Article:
The deployment of a swarm of robots in domains, such as mine clearance or search and rescue operations, requires that they are self-adaptive in order that they may adjust to unforeseen events and up to date information. Much of the research on swarm self-adaptation focuses on the adaptation of individual swarm behaviour, however a top-down approach may allow a swarm to adjust its behaviour on the basis of the combined knowledge of the swarm. This research looks at producing a decentralised autonomic manager to handle such adaptation in a task of foraging robots, by adjusting the range over which robots broadcast help requests based on the perceived density of the swarm. First, the robots are tasked with recognising the initial situation, before responding to two possible events which alter the scenario, namely the destruction of a proportion of the swarm, and a change in the effective communication range. A centralised system is first developed as an idealised system with full swarm knowledge, and then a decentralised version is created to perform the same role on a per-robot basis, using only the information available to it. The performance of the swarm using each autonomic manager is compared against the performance when using a fixed broadcast range identified to be most suitable for the initial circumstances. It is found that both approaches are capable of recognising the initial situation, and of responding to events, however the effectiveness of the response may depend upon additional parameters not taken into account here. The decentralised autonomic manager presented is also found to require the ability to dynamically alter its own parameters in order to be of use.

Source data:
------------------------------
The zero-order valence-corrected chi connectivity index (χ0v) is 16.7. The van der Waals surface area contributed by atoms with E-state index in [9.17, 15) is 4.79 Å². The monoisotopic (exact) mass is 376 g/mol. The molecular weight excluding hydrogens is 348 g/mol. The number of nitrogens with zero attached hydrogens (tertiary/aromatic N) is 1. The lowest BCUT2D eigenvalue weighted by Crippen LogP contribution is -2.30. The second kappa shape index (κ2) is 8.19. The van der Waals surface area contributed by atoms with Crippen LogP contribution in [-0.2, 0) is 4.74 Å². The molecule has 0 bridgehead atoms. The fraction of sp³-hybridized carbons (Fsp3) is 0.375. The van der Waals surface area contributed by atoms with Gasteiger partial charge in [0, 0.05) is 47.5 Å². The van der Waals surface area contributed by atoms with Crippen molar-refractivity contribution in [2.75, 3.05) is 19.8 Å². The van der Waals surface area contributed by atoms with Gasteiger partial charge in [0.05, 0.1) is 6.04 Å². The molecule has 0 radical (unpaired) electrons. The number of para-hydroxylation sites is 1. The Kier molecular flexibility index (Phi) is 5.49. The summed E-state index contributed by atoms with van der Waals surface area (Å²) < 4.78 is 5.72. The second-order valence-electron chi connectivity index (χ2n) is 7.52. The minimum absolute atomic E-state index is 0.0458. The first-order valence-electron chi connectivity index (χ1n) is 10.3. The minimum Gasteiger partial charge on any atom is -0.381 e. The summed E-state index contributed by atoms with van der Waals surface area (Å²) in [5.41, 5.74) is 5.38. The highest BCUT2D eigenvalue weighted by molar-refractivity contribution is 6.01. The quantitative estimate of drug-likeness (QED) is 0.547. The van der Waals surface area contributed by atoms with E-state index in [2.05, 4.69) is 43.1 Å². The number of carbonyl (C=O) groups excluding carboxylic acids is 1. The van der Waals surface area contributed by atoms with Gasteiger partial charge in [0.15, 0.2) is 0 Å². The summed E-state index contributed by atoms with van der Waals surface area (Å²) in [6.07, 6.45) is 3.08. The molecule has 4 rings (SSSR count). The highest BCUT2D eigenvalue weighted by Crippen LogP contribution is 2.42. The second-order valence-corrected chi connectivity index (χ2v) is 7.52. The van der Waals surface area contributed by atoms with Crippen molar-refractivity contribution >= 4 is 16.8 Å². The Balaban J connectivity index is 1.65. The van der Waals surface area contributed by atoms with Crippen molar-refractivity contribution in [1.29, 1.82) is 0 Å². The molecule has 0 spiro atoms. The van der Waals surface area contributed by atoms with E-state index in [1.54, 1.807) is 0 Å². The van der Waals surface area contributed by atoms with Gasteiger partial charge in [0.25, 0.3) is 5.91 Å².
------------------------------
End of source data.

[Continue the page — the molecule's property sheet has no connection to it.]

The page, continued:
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- Swarm Robotics
- Autonomic Computing